opposite of anti-semitism. It was a secular version of extreme
religious nationalism. The Jewish religion is very racist and
its most vicious exponents are the Religious Zionists.

Batur: How about the peace process and such events? In about
1990s it looked like things would work out well - until that
assassination. What do you think about that?

Ilan: It was a fake from the beginning. The day after they
signed the Oslo thing, the government started to harass the
Palestinians to force them into submission, both economically
and by refusing to get out of the agreed areas according to the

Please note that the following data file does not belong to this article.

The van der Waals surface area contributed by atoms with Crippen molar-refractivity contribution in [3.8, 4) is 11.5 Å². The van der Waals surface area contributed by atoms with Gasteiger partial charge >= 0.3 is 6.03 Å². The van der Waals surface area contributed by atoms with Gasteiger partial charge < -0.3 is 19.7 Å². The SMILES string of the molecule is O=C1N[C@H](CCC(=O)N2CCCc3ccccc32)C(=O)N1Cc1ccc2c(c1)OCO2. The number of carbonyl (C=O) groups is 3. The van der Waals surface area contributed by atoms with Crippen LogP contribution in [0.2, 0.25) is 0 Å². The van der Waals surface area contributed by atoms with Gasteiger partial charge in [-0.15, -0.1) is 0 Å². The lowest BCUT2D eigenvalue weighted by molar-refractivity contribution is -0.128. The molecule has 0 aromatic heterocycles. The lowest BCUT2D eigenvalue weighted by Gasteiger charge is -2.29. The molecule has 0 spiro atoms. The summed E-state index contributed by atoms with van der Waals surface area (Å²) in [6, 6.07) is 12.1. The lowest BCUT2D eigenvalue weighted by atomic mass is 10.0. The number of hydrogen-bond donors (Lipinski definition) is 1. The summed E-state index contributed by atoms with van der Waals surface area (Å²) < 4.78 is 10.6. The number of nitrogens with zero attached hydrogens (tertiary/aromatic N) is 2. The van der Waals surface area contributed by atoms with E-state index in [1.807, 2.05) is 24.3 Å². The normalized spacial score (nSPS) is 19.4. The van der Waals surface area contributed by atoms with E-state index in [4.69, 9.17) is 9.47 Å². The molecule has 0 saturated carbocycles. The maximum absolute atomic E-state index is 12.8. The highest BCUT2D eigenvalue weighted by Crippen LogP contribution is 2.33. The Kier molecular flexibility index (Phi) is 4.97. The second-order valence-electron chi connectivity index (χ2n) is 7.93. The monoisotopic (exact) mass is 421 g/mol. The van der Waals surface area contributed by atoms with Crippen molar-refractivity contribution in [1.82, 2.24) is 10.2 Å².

Batur: But it was declared to the world as something very
brilliant! It was said to open the way to a Palestinian state!

Ilan: No. The Oslo accord left that open. Entity yes -
independence no. To this day, Israel never agreed to full
independence for Palestinians.

Batur: By the way, what do you think about the Palestinian
resistance? Is there any connection of those people within the
Israeli side? I mean what is the actual relation between Israeli
dissidents (leftists and non-Zionists) and Palestinians?

Ilan: There were a few leftists that tried to co-operate with
the resistance of the Palestinians in an illegal way. The
Palestinan resistance mainly consists of an elite striving for a
state of their own. There are leftist tendencies among the
Palestinians too.

Batur: I also wonder how daily life is in Israel. As someone
looking at it from the inside - how is Israeli society for the
Jewish community of Israel? Are they frightened, militarized,